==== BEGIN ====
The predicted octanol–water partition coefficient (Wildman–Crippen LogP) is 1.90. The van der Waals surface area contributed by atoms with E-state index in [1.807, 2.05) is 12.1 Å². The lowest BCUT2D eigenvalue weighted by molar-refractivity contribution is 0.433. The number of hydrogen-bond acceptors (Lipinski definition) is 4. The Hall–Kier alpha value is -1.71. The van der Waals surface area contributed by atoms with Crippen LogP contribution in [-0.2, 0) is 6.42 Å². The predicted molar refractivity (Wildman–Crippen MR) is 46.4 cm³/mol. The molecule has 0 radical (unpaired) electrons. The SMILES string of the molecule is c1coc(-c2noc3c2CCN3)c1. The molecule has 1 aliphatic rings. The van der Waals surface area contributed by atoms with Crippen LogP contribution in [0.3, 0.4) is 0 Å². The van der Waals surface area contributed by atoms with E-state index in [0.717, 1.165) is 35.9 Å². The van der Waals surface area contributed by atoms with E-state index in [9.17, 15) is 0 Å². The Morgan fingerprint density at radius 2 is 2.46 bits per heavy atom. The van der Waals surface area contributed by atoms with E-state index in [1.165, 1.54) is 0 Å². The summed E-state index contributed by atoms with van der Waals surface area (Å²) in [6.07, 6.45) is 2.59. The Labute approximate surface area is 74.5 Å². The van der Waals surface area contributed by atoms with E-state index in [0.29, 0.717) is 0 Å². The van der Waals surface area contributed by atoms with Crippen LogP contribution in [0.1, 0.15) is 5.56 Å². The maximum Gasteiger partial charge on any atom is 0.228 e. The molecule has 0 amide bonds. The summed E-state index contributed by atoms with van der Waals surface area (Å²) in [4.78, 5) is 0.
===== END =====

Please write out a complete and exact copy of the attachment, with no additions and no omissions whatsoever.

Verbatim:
The predicted octanol–water partition coefficient (Wildman–Crippen LogP) is 1.90. The van der Waals surface area contributed by atoms with E-state index in [1.807, 2.05) is 12.1 Å². The lowest BCUT2D eigenvalue weighted by molar-refractivity contribution is 0.433. The number of hydrogen-bond acceptors (Lipinski definition) is 4. The Hall–Kier alpha value is -1.71. The van der Waals surface area contributed by atoms with Crippen LogP contribution in [-0.2, 0) is 6.42 Å². The predicted molar refractivity (Wildman–Crippen MR) is 46.4 cm³/mol. The molecule has 0 radical (unpaired) electrons. The SMILES string of the molecule is c1coc(-c2noc3c2CCN3)c1. The molecule has 1 aliphatic rings. The van der Waals surface area contributed by atoms with Crippen LogP contribution in [0.3, 0.4) is 0 Å². The van der Waals surface area contributed by atoms with E-state index in [0.717, 1.165) is 35.9 Å². The van der Waals surface area contributed by atoms with E-state index in [9.17, 15) is 0 Å². The Morgan fingerprint density at radius 2 is 2.46 bits per heavy atom. The van der Waals surface area contributed by atoms with E-state index in [1.165, 1.54) is 0 Å². The summed E-state index contributed by atoms with van der Waals surface area (Å²) in [6.07, 6.45) is 2.59. The Labute approximate surface area is 74.5 Å². The van der Waals surface area contributed by atoms with E-state index in [0.29, 0.717) is 0 Å². The van der Waals surface area contributed by atoms with Crippen LogP contribution in [0.1, 0.15) is 5.56 Å². The maximum Gasteiger partial charge on any atom is 0.228 e. The molecule has 0 amide bonds. The summed E-state index contributed by atoms with van der Waals surface area (Å²) in [4.78, 5) is 0.